Wednesday, November 01, 2017

A priceless explainer on why you should skip "off the record" in interviews

Having worked at the highest levels of government and with media outlets around the world, I've participated in every variation of off the record: background, deep background, off the record, and of course, on the record conversations with reporters. But when clients today ask me--usually in training situations--how to actually "do" off the record, I tell them simply to avoid it.

Generally, I do that out of an abundance of caution. It's easy to screw up off the record conversations if you are not well versed in the practice, as did the executive I used to work with who would say to reporters, "This is just off the cuff," and then proceed, not having actually gone off the record. Many times, the source in question wants to voice an unpopular opinion without taking the heat for having his name attached, which is too bad but not worthy of off the record status. Others get quoted and blame the reporter for misquoting, a less complicated method that is still pretty apparent to those of us who do this stuff for a living. The motivation is the same: You want to disclose stuff, without risk. And while we're on the topic of tactics that do not work, sending an email to many reporters titled "OFF THE RECORD" doesn't hold them to anything, nor does saying into a microphone at a private luncheon "This is off the record." Email and microphones are not the channels of choice for off the record conversations, dears.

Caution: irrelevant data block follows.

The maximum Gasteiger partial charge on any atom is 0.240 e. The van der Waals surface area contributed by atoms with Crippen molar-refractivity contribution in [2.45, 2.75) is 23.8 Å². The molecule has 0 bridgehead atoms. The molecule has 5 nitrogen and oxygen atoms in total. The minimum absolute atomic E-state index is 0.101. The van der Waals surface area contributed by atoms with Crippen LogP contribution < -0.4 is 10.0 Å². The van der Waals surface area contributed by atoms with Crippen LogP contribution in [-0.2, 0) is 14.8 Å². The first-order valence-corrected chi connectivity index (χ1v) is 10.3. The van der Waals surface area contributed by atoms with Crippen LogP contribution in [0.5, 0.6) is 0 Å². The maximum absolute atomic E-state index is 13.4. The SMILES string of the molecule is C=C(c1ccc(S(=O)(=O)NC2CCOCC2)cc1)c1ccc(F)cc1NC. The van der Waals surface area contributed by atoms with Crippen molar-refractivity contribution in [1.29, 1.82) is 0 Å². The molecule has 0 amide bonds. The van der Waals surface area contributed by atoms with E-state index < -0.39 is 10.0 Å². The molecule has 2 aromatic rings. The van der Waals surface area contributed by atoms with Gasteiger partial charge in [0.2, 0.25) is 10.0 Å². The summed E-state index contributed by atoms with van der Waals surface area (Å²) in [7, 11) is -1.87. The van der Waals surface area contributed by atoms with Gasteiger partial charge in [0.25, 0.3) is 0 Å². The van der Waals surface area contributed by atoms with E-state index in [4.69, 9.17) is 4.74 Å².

I stumbled across an even better rationale for avoiding off-the-record recently, from Benjamin Wittes, the editor of Lawfare, posting on Facebook. He wrote: 
Many years ago, when I was a young reporter at Legal Times, I got to know a man named David Margolis, who was a legendary long-serving career staffer in the Deputy Attorney General's office. David impressed the hell out of me because of his rule about talking to the press: He only talked on the record. If he was prepared to say it at all, he was prepared to have you quote him saying it. I respected that a lot, and as we kept in touch for many years over many sensitive subjects, he never wavered from that basic commitment. 
At one point, I asked him his "opinion" about a matter, and he blurted out: "Oh, opinions are like assholes; everyone's got one." My editor removed it from my story for reasons of taste, and David later called me when the piece ran and chastised me about it. "That's the best quote I've ever given anyone!" I had let him off the hook and he called me on it. 
I've thought about David's policy a lot over the last few weeks as I've tried to decide how public and transparent I should be. I'm not as pure on the point as he was. I have gone off the record a few time. But my bottom line is the same as his. There are enough people talking anonymously. If it's right and proper for me to be saying anything at all, it's better that I should attach my name to it. So that's what I'm doing. 
And that means something: if you don't see my name attached to something, if you see that sources said something, if you read about leaks, it's not me. When I talk, for better or for worse, you'll know it.

Go and do the same, communicators, and urge your experts and spokesfolk likewise.

(Creative Commons licensed photo by Viewminder)

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